Sunday, January 24, 2016

Sunday Comics #15: Winsor McCay and The Rarebit Fiend

Winsor McCay was a pioneer in everything cartoons. You could say that he perfected the way comic strips are done today and developed animation so that your cartoons could be viewed like a movie. McCay was either born in Spring Lake, Michigan or in Canada in either 1867, 1869 or 1871. McCay would spend most of his childhood drawing cartoons and early in his career would draw editorial cartoons and commercial art. While working in Cincinnati and working on a comic strip based on a poem by George Randolph Chester, McCay's work caught the attention of James Gordon Bennett of the New York Herald. McCay soon moved to New York where he would work on Mr. Goodenough, Sister's Little Sister's Beau, and Phurious Phinish of Phoolish Philipe's Phunny Phrolics. None of these strips would last long but in July 1904, McCay introduced Little Sammy Sneeze whose sneeze would build panel-by-panel until it was released with disastrous and humorous results. Little Sammy Sneeze would last until December 1906.
In 1905, McCay came up with the idea for Little Nemo in Slumberland in which a little boy named Nemo would have fantastical dreams ending with his awakening in the last panel. Nemo would become McCay's most popular strip lasting from 1905 to 1914 and again from 1924 to 1926. McCay's longest-running strip would be one with no recurring characters but also with fantastical element. Dreams of the Rarebit Fiend began in 1904 and the premise was simple: a collection of random people would have a bad dream caused by eating Welsh rarebit. The last panel would have the person wake up promising not to eat rarebit again. The strip ended in 1913 but was revived in 1923 as Rarebit Reveries which lasted until 1925.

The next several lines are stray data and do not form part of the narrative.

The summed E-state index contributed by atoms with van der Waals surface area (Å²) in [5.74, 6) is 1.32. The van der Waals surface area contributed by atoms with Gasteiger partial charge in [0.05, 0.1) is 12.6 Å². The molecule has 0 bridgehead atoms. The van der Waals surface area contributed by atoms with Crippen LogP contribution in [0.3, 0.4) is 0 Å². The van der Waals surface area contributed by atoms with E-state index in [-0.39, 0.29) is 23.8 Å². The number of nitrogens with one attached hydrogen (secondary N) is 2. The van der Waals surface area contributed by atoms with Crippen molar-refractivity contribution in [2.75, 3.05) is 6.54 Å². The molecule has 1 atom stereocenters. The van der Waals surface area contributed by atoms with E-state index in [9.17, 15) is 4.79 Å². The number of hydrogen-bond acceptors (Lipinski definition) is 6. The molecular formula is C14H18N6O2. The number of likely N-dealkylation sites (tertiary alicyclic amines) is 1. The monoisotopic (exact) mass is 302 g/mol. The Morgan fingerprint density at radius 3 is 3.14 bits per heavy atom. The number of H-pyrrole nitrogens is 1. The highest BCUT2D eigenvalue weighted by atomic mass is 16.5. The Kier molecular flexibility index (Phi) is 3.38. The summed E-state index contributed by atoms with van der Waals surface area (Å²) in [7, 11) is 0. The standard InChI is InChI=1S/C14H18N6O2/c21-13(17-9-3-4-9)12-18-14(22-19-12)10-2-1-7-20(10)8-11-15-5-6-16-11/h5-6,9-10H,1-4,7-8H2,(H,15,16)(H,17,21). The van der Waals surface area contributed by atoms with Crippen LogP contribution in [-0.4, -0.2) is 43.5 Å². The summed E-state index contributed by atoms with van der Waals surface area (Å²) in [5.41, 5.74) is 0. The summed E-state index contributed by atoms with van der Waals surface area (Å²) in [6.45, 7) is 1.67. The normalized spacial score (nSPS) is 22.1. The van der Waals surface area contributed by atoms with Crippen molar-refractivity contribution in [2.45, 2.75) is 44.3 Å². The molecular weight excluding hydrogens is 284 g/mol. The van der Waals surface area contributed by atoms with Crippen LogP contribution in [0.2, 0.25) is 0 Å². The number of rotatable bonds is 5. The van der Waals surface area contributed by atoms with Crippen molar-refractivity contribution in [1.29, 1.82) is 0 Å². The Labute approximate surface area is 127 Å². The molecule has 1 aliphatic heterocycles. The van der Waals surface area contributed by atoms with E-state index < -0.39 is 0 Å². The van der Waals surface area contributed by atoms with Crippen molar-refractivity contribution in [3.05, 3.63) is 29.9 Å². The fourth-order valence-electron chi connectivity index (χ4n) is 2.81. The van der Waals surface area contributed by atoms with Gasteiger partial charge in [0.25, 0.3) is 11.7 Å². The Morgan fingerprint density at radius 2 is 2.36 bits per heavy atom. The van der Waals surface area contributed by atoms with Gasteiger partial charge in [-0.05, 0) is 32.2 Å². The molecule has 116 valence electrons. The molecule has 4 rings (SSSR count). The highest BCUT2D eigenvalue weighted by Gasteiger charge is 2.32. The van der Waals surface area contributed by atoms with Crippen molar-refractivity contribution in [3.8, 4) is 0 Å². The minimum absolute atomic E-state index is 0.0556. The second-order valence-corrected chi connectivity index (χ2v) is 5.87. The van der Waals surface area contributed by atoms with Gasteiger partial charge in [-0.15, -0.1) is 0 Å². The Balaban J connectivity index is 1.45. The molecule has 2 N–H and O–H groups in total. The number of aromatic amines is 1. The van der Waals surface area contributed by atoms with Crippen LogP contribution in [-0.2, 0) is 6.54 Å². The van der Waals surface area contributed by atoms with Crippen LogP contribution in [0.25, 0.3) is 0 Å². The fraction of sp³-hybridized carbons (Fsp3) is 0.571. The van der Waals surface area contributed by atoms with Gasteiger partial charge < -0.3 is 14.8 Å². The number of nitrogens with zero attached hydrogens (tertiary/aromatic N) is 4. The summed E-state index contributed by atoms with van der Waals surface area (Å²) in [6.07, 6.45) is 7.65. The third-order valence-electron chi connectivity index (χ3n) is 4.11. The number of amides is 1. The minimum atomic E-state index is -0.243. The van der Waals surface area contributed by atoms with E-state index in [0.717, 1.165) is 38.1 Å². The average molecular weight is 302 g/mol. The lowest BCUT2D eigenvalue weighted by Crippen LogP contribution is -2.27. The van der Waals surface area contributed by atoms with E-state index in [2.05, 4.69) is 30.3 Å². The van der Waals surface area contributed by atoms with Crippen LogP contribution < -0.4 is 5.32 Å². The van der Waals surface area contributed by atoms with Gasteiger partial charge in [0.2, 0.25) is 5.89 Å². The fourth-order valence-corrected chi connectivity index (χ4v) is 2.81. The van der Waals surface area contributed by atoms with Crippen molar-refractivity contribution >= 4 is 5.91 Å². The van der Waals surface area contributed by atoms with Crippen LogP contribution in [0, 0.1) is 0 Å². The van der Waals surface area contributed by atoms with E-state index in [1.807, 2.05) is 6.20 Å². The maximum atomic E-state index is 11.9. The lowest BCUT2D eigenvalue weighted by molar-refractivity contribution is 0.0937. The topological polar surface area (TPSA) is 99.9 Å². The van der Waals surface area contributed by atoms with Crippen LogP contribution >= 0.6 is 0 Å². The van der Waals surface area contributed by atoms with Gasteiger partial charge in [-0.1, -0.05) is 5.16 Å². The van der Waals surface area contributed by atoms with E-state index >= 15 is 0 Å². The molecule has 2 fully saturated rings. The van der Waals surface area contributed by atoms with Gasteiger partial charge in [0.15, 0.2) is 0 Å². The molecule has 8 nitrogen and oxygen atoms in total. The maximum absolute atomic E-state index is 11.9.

Rarebit Fiend inspired McCay to test out animation and McCay wound up creating four short cartoons taken from the strip including How a Mosquito Operates and The Pet.

McCay focused mostly on animation after the 1920s until July 26, 1934 when he complained to his wife, Maude, of a headache. McCay discovered that his right arm--his drawing arm--was paralyzed, collapsed, and was pronounced dead of a cerebral hemorrhage later that day.















In 1906, Edwin S. Porter produced a seven-minute live-action adaptation of Dream of the Rarebit Fiend:

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